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"Nowe dethe as welcome to mee comes

As e'er the moneth of Maie;

Nor woulde I even wyshe to lyve,

Wyth my dere wyfe to staie."
Quod Canynge," "Tys a goodlie thynge
To bee prepar'd to die;

And from thys worlde of peyne and grefe
To Godde ynne Heav'n to flie."

And nowe the belle began to tolle,

And claryonnes to sound;

Syr Charles hee herde the horses feete
A prauncyng onne the grounde:

And just before the officers

His lovynge wyfe came ynne,
Weepynge unfeigned teers of woe,

Wythe loude and dysmalle dynne.
"Sweet Florence! nowe I praie forbere,
Ynn quiet lett mee die;
Praie Godde that ev'ry Christian soule
Maye looke onne dethe as I.
"Sweet Florence! why these brinie teers?
Theye washe my soule awaie,
And almost make mee wyshe for lyfe,
Wyth thee, sweete dame, to staie.

""Tys butt a journie I shalle goe

Untoe the lande of blysse;

Nowe, as a proofe of husbande's love,
Receive thys holie kysse."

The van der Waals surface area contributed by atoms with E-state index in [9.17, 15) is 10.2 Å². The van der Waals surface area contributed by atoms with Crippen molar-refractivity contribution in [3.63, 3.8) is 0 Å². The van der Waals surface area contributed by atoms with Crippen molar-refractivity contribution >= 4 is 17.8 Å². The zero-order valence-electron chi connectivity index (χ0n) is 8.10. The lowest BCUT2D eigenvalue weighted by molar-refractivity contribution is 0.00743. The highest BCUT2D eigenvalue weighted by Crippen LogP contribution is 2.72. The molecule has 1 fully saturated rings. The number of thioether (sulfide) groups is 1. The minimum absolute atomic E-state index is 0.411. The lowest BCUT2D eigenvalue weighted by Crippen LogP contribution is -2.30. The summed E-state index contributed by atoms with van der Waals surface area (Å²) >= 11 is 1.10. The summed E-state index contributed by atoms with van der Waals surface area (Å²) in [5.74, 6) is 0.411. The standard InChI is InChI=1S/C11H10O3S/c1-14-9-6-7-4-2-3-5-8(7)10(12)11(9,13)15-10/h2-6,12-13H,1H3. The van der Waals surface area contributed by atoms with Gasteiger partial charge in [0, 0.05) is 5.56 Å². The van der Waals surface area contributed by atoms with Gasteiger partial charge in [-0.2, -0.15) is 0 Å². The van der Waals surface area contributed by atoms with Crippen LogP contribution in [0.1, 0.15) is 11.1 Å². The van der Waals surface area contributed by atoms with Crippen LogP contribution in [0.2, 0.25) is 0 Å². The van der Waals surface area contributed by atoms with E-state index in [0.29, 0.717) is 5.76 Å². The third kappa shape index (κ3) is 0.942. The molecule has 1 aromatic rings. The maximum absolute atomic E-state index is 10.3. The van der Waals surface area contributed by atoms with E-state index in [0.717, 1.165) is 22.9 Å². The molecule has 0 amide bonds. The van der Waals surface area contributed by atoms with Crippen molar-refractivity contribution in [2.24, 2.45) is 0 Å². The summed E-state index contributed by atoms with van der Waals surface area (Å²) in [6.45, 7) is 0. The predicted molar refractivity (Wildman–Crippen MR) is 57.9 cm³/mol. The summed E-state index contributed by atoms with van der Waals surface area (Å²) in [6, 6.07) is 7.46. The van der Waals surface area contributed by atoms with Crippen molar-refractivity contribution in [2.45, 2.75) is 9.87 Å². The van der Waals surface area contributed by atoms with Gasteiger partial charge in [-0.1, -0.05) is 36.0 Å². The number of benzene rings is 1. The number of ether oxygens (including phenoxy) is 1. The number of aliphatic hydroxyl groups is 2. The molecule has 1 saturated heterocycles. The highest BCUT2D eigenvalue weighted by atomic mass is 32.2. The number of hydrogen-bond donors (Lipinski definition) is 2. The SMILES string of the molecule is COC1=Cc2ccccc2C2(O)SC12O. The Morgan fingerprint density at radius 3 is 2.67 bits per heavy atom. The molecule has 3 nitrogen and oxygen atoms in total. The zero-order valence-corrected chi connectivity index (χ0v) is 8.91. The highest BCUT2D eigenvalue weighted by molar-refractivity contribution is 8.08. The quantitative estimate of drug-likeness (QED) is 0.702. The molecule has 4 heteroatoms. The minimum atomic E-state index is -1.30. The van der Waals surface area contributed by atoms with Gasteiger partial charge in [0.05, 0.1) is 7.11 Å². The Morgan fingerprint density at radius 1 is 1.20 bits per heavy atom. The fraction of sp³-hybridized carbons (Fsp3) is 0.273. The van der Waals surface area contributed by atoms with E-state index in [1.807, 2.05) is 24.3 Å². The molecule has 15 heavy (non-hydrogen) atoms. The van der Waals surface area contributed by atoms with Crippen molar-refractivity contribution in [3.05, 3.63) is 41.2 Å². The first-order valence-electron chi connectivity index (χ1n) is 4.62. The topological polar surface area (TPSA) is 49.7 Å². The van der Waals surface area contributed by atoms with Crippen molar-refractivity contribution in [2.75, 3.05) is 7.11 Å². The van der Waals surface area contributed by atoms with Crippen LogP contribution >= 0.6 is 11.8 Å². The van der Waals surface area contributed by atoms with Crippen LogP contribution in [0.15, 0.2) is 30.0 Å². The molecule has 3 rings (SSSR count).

Thenne Florence, fault'ring ynne her saie,
Tremblynge these wordyes spoke,
"Ah, cruele Edwarde! bloudie kynge!

Mye herte ys welle nyghe broke:

"Ah, sweete Syr Charles! why wylt thou goe
Wythoute thye lovynge wyfe?
The cruelle axe thatt cuttes thye necke,
Ytte eke shall ende mye lyfe."

And nowe the officers came ynne

To brynge Syr Charles awaie, Whoe turnedd toe hys lovynge wyfe, And thus to her dydd saie:

"I goe to lyfe, and nott to dethe;

Truste thou ynne Godde above,
And teache thy sonnes to feare the Lorde,

And ynne theyre hertes hym love:
"Teache them to runne the nobile race
Thatt I theyre fader runne;
Florence! shou'd dethe thee take-adieu!
Yee officers leade onne."

Thenne Florence rav'd as anie madde,

And dydd her tresses tere;

"Oh staie mye husbande, lorde, and lyfe!"—

Syr Charles thenne dropt a teare.

"Tyll tyredd oute wythe ravynge loude,

Shee fellen onne the flore;
Syr Charles exerted alle hys myghte,

And march'd fromm oute the dore.

Uponne a sledde hee mounted thenne,

Wythe lookes fulle brave and swete;
Lookes thatt enshone ne moe concern
Thanne anie ynne the strete.